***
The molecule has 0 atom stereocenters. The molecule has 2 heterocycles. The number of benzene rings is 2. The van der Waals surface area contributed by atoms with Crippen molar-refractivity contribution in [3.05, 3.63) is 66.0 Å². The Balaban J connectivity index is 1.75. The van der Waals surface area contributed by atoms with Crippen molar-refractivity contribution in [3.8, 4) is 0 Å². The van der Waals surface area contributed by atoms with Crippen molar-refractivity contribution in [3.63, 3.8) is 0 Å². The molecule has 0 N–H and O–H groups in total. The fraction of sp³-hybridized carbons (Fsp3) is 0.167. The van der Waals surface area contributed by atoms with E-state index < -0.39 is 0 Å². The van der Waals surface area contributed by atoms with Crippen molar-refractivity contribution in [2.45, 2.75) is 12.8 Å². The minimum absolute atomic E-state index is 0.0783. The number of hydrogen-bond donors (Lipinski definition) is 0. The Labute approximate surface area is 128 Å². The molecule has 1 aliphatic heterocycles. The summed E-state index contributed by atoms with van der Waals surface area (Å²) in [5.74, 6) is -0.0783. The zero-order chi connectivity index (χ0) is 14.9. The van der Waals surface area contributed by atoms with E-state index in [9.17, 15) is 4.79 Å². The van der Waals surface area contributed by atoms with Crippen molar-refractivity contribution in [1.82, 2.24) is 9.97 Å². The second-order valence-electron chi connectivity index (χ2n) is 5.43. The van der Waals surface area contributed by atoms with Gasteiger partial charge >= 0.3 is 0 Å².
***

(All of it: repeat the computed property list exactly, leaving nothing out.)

The molecule has 0 atom stereocenters. The molecule has 2 heterocycles. The number of benzene rings is 2. The van der Waals surface area contributed by atoms with Crippen molar-refractivity contribution in [3.05, 3.63) is 66.0 Å². The Balaban J connectivity index is 1.75. The van der Waals surface area contributed by atoms with Crippen molar-refractivity contribution in [3.8, 4) is 0 Å². The van der Waals surface area contributed by atoms with Crippen molar-refractivity contribution in [3.63, 3.8) is 0 Å². The molecule has 0 N–H and O–H groups in total. The fraction of sp³-hybridized carbons (Fsp3) is 0.167. The van der Waals surface area contributed by atoms with E-state index < -0.39 is 0 Å². The van der Waals surface area contributed by atoms with Crippen molar-refractivity contribution in [2.45, 2.75) is 12.8 Å². The minimum absolute atomic E-state index is 0.0783. The number of hydrogen-bond donors (Lipinski definition) is 0. The Labute approximate surface area is 128 Å². The molecule has 1 aliphatic heterocycles. The summed E-state index contributed by atoms with van der Waals surface area (Å²) in [5.74, 6) is -0.0783. The zero-order chi connectivity index (χ0) is 14.9. The van der Waals surface area contributed by atoms with E-state index in [9.17, 15) is 4.79 Å². The van der Waals surface area contributed by atoms with Crippen molar-refractivity contribution in [1.82, 2.24) is 9.97 Å². The second-order valence-electron chi connectivity index (χ2n) is 5.43. The van der Waals surface area contributed by atoms with Gasteiger partial charge >= 0.3 is 0 Å².